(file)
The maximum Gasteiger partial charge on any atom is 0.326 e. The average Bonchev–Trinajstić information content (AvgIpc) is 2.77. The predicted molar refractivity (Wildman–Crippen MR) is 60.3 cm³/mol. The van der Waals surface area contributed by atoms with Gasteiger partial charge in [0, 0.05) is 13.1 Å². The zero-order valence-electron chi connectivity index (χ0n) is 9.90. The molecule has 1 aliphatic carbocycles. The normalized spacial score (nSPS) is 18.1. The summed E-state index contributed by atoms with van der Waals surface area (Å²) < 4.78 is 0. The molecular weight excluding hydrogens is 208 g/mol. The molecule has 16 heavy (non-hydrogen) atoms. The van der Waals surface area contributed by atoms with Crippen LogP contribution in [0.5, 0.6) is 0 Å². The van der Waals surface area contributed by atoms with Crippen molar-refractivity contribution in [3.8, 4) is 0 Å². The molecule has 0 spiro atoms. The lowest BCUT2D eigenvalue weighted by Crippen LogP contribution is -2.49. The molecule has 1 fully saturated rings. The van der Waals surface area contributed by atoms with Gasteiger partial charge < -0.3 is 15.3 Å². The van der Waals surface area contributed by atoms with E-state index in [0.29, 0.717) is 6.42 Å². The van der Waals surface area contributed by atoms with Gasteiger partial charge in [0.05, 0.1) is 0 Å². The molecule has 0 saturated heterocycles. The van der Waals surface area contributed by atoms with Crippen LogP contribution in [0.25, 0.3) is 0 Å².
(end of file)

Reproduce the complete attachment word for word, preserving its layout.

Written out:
The maximum Gasteiger partial charge on any atom is 0.326 e. The average Bonchev–Trinajstić information content (AvgIpc) is 2.77. The predicted molar refractivity (Wildman–Crippen MR) is 60.3 cm³/mol. The van der Waals surface area contributed by atoms with Gasteiger partial charge in [0, 0.05) is 13.1 Å². The zero-order valence-electron chi connectivity index (χ0n) is 9.90. The molecule has 1 aliphatic carbocycles. The normalized spacial score (nSPS) is 18.1. The summed E-state index contributed by atoms with van der Waals surface area (Å²) < 4.78 is 0. The molecular weight excluding hydrogens is 208 g/mol. The molecule has 16 heavy (non-hydrogen) atoms. The van der Waals surface area contributed by atoms with Crippen LogP contribution in [0.5, 0.6) is 0 Å². The van der Waals surface area contributed by atoms with Crippen molar-refractivity contribution in [3.8, 4) is 0 Å². The molecule has 0 spiro atoms. The lowest BCUT2D eigenvalue weighted by Crippen LogP contribution is -2.49. The molecule has 1 fully saturated rings. The van der Waals surface area contributed by atoms with Gasteiger partial charge < -0.3 is 15.3 Å². The van der Waals surface area contributed by atoms with E-state index in [0.29, 0.717) is 6.42 Å². The van der Waals surface area contributed by atoms with Gasteiger partial charge in [0.05, 0.1) is 0 Å². The molecule has 0 saturated heterocycles. The van der Waals surface area contributed by atoms with Crippen LogP contribution in [0.25, 0.3) is 0 Å².